I was standing in a long line at the drugstore with only one cashier working. One woman came out of the middle of the line and told the cashier that there was a need for another till to be opened. Promptly another employee came and the woman who had asked for this immediately stood as first in line there. My immediate reaction, with my proper Calvinistic Dutch genes, was to think, "such nerve! How dare she, others have been waiting much longer". And be certain that there was more than one woman who verbally lambasted her for jumping the queue. But before I had my turn I had already changed my mind, looked at her in admiration and thought, "lucky devil, her husband. Now here's a woman who knows how to take care of things!" Her answer still rings in my head, "I'm the one who asked for the till to be opened therefore it is my stake to be first in the new line."

So Segev can never be of equal standing in society? Unless a resurrected Isaac Asimov, acting as God, creates some fantastic world for my son, Segev will not communicate and cannot contribute to society the way average people do. Thus, everything that is done for Segev, everything that I want for Segev, must be tempered with the knowledge that my list of priorities will never match society's priorities. Exceptions, in society, similar to traffic on the highway, are tolerated insofar as they can be absorbed back into the whole. 

Traffic works because there is cohesive movement of the masses. It also does not flow because of rules, laws, regulations and the masterful training and abilities of its drivers. It flows 99.9% of the time because small adjustments are made and anomalies are absorbed into the mainstream. We have the theoretical framework to guide us but if we were to keep proper distance at all times, were always to wait to be allowed to lane change, never accelerated to make a light nor stop abruptly or any of the thousand deviations from theoretical traffic perfection that we do every day, traffic would grind to a halt.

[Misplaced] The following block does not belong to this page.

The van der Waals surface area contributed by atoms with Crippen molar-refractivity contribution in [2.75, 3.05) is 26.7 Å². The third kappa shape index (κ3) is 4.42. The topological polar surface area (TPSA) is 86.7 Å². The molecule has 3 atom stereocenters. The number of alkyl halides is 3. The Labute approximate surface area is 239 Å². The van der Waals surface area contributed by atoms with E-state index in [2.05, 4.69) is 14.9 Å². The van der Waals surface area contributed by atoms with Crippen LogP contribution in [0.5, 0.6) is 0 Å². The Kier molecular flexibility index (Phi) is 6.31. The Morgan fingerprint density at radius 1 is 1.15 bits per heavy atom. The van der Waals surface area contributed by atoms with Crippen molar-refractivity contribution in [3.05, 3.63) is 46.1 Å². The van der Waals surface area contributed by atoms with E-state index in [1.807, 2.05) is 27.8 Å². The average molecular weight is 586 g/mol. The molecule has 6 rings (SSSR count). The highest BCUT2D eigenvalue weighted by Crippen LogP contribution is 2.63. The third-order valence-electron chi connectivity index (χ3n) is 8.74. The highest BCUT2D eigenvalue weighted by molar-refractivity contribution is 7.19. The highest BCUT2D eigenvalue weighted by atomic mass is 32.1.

Now put a whirling dervish into traffic. Taking care of a severely disabled and chronically ill child seems to be too much for the system to absorb; he is much too dynamic, the rules change abruptly, medications go into the trash to be replaced by others. Treatment modalities are tried and discarded or ended for lack of funding. How much does that treatment actually help? How much can it actually contribute to your child's happiness? Or comfort? What about how much it can contribute to his actual health?  Adjustments in a kind of macabre dance are constantly being made. The moment you believe you have balance, things seems to swirl out of control. You have no rules to cling to and your "traffic cop", your physician, simply cannot keep up with the complexity. 

Even to quantify achievements in such a child borders on the impossible. Don't forget that I am not speaking of mild health issues, the child is not physically disabled, he is extremely or absolutely disabled. He is not mentally disabled, he is extremely mentally disabled. He is also chronically ill with severe and sometimes life threatening exacerbations.  As with my Segev, he may be taken care of at home by only one parent, no place existing that can give him the treatment he gets at home. No in-home help, no respite care.